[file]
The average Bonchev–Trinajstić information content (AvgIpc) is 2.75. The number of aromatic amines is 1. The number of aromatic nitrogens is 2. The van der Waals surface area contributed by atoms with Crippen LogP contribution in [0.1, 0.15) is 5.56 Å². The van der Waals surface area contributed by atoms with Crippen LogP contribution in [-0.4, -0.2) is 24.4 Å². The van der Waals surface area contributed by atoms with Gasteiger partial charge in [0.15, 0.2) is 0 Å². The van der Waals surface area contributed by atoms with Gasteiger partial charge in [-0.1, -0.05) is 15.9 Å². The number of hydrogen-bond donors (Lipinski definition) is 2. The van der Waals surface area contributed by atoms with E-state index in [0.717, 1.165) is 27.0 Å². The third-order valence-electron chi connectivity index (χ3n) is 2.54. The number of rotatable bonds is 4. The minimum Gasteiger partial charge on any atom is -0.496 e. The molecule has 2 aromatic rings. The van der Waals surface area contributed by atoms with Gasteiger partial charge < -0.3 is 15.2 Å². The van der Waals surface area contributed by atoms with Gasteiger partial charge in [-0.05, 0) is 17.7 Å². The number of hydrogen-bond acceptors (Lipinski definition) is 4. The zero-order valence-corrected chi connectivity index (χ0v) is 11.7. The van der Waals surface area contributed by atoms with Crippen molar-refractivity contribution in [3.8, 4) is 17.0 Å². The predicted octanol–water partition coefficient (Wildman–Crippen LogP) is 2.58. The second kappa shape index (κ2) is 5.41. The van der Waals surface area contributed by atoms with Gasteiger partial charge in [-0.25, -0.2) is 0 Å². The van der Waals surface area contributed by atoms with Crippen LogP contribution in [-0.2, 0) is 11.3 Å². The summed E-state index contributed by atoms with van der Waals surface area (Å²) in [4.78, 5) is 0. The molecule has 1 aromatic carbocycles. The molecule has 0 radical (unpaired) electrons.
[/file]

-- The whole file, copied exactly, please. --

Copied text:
The average Bonchev–Trinajstić information content (AvgIpc) is 2.75. The number of aromatic amines is 1. The number of aromatic nitrogens is 2. The van der Waals surface area contributed by atoms with Crippen LogP contribution in [0.1, 0.15) is 5.56 Å². The van der Waals surface area contributed by atoms with Crippen LogP contribution in [-0.4, -0.2) is 24.4 Å². The van der Waals surface area contributed by atoms with Gasteiger partial charge in [0.15, 0.2) is 0 Å². The van der Waals surface area contributed by atoms with Gasteiger partial charge in [-0.1, -0.05) is 15.9 Å². The number of hydrogen-bond donors (Lipinski definition) is 2. The van der Waals surface area contributed by atoms with E-state index in [0.717, 1.165) is 27.0 Å². The third-order valence-electron chi connectivity index (χ3n) is 2.54. The number of rotatable bonds is 4. The minimum Gasteiger partial charge on any atom is -0.496 e. The molecule has 2 aromatic rings. The van der Waals surface area contributed by atoms with Gasteiger partial charge < -0.3 is 15.2 Å². The van der Waals surface area contributed by atoms with Gasteiger partial charge in [-0.05, 0) is 17.7 Å². The number of hydrogen-bond acceptors (Lipinski definition) is 4. The zero-order valence-corrected chi connectivity index (χ0v) is 11.7. The van der Waals surface area contributed by atoms with Crippen molar-refractivity contribution in [3.8, 4) is 17.0 Å². The predicted octanol–water partition coefficient (Wildman–Crippen LogP) is 2.58. The second kappa shape index (κ2) is 5.41. The van der Waals surface area contributed by atoms with Gasteiger partial charge in [-0.25, -0.2) is 0 Å². The van der Waals surface area contributed by atoms with Crippen LogP contribution in [-0.2, 0) is 11.3 Å². The summed E-state index contributed by atoms with van der Waals surface area (Å²) in [4.78, 5) is 0. The molecule has 1 aromatic carbocycles. The molecule has 0 radical (unpaired) electrons.